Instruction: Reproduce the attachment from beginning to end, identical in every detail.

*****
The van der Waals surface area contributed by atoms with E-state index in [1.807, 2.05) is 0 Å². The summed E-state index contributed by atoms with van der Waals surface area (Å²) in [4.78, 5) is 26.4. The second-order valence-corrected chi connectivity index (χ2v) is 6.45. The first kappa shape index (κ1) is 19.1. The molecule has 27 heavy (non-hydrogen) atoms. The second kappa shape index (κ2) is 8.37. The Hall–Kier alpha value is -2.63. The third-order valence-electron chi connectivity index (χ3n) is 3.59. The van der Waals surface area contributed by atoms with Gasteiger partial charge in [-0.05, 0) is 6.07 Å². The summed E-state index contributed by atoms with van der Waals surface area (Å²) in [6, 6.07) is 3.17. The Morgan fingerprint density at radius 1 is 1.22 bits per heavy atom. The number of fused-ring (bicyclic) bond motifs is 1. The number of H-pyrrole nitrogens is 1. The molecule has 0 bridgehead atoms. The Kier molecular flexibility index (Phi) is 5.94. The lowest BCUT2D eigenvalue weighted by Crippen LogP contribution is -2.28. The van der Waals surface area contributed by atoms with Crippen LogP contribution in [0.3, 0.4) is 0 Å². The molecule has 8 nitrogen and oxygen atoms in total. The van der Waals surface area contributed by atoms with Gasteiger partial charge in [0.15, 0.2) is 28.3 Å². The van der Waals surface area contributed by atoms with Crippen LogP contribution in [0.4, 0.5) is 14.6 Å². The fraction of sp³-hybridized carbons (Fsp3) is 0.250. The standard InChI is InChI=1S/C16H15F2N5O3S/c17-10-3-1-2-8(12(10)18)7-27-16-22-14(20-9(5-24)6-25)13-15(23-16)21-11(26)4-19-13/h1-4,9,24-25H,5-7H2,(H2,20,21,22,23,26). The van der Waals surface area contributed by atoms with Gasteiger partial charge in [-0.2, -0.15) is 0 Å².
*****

The van der Waals surface area contributed by atoms with E-state index in [1.807, 2.05) is 0 Å². The summed E-state index contributed by atoms with van der Waals surface area (Å²) in [4.78, 5) is 26.4. The second-order valence-corrected chi connectivity index (χ2v) is 6.45. The first kappa shape index (κ1) is 19.1. The molecule has 27 heavy (non-hydrogen) atoms. The second kappa shape index (κ2) is 8.37. The Hall–Kier alpha value is -2.63. The third-order valence-electron chi connectivity index (χ3n) is 3.59. The van der Waals surface area contributed by atoms with Gasteiger partial charge in [-0.05, 0) is 6.07 Å². The summed E-state index contributed by atoms with van der Waals surface area (Å²) in [6, 6.07) is 3.17. The Morgan fingerprint density at radius 1 is 1.22 bits per heavy atom. The number of fused-ring (bicyclic) bond motifs is 1. The number of H-pyrrole nitrogens is 1. The molecule has 0 bridgehead atoms. The Kier molecular flexibility index (Phi) is 5.94. The lowest BCUT2D eigenvalue weighted by Crippen LogP contribution is -2.28. The van der Waals surface area contributed by atoms with Crippen LogP contribution in [0.3, 0.4) is 0 Å². The molecule has 8 nitrogen and oxygen atoms in total. The van der Waals surface area contributed by atoms with Gasteiger partial charge in [0.15, 0.2) is 28.3 Å². The van der Waals surface area contributed by atoms with Crippen LogP contribution in [0.4, 0.5) is 14.6 Å². The fraction of sp³-hybridized carbons (Fsp3) is 0.250. The standard InChI is InChI=1S/C16H15F2N5O3S/c17-10-3-1-2-8(12(10)18)7-27-16-22-14(20-9(5-24)6-25)13-15(23-16)21-11(26)4-19-13/h1-4,9,24-25H,5-7H2,(H2,20,21,22,23,26). The van der Waals surface area contributed by atoms with Gasteiger partial charge in [-0.2, -0.15) is 0 Å².